Jamaican-Pakistani Restaurant in Northern Canadian town re-opens

Northern Canadian town Jamaican-Pakistani fusion re-opens

The sole café in Inuvik is ready to re-open, but for only one day per week, with the Jamaican-Pakistani Restaurant JamPaks,  according  to co-owners Chris and Sonya Sharpe. Chris Sharpe noted the long history of the café in the community and how it “just made sense” to make the effort to re-open it. The new version of JamPaks will specialize in Jamaican, Indian, and Pakistani cuisine.

The café, long a staple in the community, has undergone several changes in ownership. The café was opened originally by Peter and Sue Clarkson in 1994 as a coffee shop and art gallery. In 1998, they sold the café, and since that year, it has had a succession of ten different owners and managers. The space has been vacant since the sudden death in 2017 of Gebie Pedroso, the café’s past owner.

As the building’s manager Deb Karl was wondering what to do next, the Sharpes presented her with the idea of opening the café one day a week. In addition to the Sharpe’s effort, Karl plans to expand into allowing other groups to use the space as well, believing this is a viable approach over the long term.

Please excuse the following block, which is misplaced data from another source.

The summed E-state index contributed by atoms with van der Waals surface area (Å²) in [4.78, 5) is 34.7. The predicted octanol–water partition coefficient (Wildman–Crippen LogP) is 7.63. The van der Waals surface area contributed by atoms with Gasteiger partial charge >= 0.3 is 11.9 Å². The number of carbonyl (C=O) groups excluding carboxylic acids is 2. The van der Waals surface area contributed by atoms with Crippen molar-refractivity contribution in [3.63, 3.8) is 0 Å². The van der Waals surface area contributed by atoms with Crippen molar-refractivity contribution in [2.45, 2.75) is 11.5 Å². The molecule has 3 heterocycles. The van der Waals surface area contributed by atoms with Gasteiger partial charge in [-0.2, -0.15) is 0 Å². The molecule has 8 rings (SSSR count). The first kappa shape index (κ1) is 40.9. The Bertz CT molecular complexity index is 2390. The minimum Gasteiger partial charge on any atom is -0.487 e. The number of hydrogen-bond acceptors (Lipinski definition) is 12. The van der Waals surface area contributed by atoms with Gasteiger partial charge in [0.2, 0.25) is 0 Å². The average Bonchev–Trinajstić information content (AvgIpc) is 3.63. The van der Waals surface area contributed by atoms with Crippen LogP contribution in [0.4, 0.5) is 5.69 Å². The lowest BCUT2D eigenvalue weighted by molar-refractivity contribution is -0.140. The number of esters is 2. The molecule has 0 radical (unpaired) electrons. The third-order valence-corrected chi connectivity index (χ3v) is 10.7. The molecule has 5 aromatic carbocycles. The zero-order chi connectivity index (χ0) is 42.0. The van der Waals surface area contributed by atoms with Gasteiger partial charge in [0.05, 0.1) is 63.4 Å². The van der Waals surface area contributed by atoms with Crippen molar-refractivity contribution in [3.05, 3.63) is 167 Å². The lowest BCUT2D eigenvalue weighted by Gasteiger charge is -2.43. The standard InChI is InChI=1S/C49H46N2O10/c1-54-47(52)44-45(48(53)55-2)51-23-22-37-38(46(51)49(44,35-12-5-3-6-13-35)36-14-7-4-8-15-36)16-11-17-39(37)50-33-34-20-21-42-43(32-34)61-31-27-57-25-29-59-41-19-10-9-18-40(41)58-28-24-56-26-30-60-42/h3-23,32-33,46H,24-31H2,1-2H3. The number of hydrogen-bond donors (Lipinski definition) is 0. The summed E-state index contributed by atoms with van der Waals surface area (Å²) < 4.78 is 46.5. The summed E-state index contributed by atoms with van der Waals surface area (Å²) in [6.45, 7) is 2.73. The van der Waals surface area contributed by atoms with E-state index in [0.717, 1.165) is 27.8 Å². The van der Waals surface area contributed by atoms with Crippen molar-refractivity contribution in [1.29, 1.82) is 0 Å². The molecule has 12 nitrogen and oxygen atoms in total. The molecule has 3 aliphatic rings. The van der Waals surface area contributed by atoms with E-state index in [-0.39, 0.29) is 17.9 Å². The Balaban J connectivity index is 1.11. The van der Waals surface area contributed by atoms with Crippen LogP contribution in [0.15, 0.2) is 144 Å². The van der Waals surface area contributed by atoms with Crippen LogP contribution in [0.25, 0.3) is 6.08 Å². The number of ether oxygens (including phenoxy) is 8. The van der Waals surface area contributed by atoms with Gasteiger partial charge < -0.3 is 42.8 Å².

The Sharpes and Aru Vashishi, who prepares the Indian food on the menu, are well known among community members for their cooking skills. The parties have sold food at the bi-monthly Arctic Market in Inuvik for some time. While the Arctic Market offered a good business, Vashishi said he had been looking at the café space for a long time, but did not know how to bring his ideas into practice.

Now, JamPaks and Aru Saturdays will feature favourite dishes from the Arctic Market days, including jerk chicken, samosas, and chicken biryani. It will also offer Jamaican patties and butter chicken poutine.

Inuvik is a town in the Northwest Territories of Canada and is the administrative centre for the Inuvik Region.

Source: CBC/Radio-Canada

About the author

Staff Writer